India sends 20 satellites into orbit in historic launch

India successfully launched a record 20 satellites aboard its Polar Satellite Launch Vehicle (PSLV) rocket late on Tuesday, marking another milestone for the country’s burgeoning space program.

PSLV C-34 launched from Satish Dhawan Space Centre at 9:26 a.m. local time Wednesday (11:56 p.m. ET Tuesday), carrying India’s Cartosat-2 earth observation satellite, two satellites from Indian universities and a haul of satellites from countries including the U.S., Germany, Canada and Indonesia.  The satellites reportedly include SkySat Gen2-1, which was made by Google.

The country’s previous largest single launch was in 2008 when 10 satellites were sent into low Earth orbits, according to The Times of India.

The flight was the 36th for India’s Polar Satellite Launch Vehicle program. The total weight of the 20 satellites is 2,840 pounds, according to the Indian Space Research Organization (ISRO).

ISRO confirmed that, after a flight of 16 minutes and 30 seconds, the fourth stage of the rocket reached orbit 316 miles above the Earth at an angle of 97.5 degrees to the equator, close to the satellites’ intended orbit. “In the succeeding 10 minutes, all the 20 satellites successfully separated from the PSLV fourth stage in a predetermined sequence,” said ISRO, in a statement.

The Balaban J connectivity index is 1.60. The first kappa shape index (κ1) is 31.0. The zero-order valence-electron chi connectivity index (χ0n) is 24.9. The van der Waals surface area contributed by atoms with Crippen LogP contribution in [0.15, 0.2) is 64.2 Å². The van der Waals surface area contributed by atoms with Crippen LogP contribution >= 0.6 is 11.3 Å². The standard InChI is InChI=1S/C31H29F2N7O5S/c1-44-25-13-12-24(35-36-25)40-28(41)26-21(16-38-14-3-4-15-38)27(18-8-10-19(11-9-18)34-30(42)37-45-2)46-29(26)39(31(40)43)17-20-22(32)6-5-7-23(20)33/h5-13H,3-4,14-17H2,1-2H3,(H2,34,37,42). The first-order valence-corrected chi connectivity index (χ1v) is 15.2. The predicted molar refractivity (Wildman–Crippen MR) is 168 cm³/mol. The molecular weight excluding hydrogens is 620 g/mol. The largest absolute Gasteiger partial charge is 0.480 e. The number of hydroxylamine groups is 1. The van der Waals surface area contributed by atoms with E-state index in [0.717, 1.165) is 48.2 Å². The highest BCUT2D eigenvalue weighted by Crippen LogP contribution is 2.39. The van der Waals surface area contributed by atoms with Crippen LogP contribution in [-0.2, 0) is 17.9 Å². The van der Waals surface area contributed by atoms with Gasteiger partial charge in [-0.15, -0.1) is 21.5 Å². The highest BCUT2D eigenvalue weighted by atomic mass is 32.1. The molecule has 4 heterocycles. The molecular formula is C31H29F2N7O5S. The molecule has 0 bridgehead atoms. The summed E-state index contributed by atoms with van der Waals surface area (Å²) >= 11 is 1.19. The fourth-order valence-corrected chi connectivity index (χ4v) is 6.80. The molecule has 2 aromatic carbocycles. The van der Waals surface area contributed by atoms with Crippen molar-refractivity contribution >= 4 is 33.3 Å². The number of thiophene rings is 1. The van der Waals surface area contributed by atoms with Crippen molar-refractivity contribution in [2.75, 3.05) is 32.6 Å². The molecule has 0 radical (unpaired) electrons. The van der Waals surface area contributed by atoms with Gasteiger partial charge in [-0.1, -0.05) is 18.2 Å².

The space organization noted that after separation, the two solar arrays of Cartosat-2 were automatically deployed and ISRO's Telemetry, Tracking and Command Network (ISTRAC) at Bangalore took control of the satellite. “In the coming days, the satellite will be brought to its final operational configuration following which it will begin to provide remote sensing services using its panchromatic (black and white) and multispectral (colour) cameras,” it said.

The satellite’s imagery will be used for sophisticated map-making, as well as applications such as monitoring road networks.

The President of India, Shri Pranab Mukherjee, congratulated ISRO on the launch. “The nation is proud of this achievement which has demonstrated, yet again, India’s increasing space capabilities,” he said, in a message to ISRO chairman Shri A.S. Kiran Kumar.

The launch is the latest accomplishment for India’s space program, and comes hot on the heels of the country’s successful space shuttle test launch last month.

In 2014 the country won plaudits for successfully launching its low-cost Mangalyaan Mars Orbiter, which experts say could open the door to lucrative space deals with the U.S. and Europe.

With Tuesday’s launch, India’s PSLV rocket technology has sent 113 satellites into orbit, of which 39 are Indian and 74 are from other countries.

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